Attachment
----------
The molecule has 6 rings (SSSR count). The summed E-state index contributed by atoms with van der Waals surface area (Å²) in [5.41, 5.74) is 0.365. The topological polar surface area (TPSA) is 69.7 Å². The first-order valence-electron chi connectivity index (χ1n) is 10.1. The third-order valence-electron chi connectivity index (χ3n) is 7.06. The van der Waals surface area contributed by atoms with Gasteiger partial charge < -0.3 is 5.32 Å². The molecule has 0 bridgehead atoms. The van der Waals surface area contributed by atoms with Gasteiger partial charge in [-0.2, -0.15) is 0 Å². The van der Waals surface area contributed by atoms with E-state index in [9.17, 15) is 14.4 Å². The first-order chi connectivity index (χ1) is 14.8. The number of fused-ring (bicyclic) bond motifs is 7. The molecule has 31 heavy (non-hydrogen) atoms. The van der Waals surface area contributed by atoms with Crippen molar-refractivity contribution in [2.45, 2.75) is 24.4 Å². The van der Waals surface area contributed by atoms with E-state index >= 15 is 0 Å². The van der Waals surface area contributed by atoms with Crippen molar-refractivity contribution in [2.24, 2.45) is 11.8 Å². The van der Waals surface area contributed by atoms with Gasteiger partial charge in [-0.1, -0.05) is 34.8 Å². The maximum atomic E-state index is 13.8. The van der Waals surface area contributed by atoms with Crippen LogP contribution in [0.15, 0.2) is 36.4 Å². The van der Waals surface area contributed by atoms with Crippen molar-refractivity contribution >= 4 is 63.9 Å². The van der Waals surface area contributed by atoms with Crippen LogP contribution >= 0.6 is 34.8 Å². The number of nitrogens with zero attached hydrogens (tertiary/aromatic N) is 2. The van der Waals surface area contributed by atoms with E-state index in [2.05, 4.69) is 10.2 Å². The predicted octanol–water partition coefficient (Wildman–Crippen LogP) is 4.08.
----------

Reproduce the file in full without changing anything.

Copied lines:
The molecule has 6 rings (SSSR count). The summed E-state index contributed by atoms with van der Waals surface area (Å²) in [5.41, 5.74) is 0.365. The topological polar surface area (TPSA) is 69.7 Å². The first-order valence-electron chi connectivity index (χ1n) is 10.1. The third-order valence-electron chi connectivity index (χ3n) is 7.06. The van der Waals surface area contributed by atoms with Gasteiger partial charge < -0.3 is 5.32 Å². The molecule has 0 bridgehead atoms. The van der Waals surface area contributed by atoms with Gasteiger partial charge in [-0.2, -0.15) is 0 Å². The van der Waals surface area contributed by atoms with E-state index in [9.17, 15) is 14.4 Å². The first-order chi connectivity index (χ1) is 14.8. The number of fused-ring (bicyclic) bond motifs is 7. The molecule has 31 heavy (non-hydrogen) atoms. The van der Waals surface area contributed by atoms with Crippen molar-refractivity contribution in [2.45, 2.75) is 24.4 Å². The van der Waals surface area contributed by atoms with E-state index >= 15 is 0 Å². The van der Waals surface area contributed by atoms with Crippen molar-refractivity contribution in [2.24, 2.45) is 11.8 Å². The van der Waals surface area contributed by atoms with Gasteiger partial charge in [-0.1, -0.05) is 34.8 Å². The maximum atomic E-state index is 13.8. The van der Waals surface area contributed by atoms with Crippen LogP contribution in [0.15, 0.2) is 36.4 Å². The van der Waals surface area contributed by atoms with Crippen molar-refractivity contribution >= 4 is 63.9 Å². The van der Waals surface area contributed by atoms with Crippen LogP contribution >= 0.6 is 34.8 Å². The number of nitrogens with zero attached hydrogens (tertiary/aromatic N) is 2. The van der Waals surface area contributed by atoms with E-state index in [2.05, 4.69) is 10.2 Å². The predicted octanol–water partition coefficient (Wildman–Crippen LogP) is 4.08.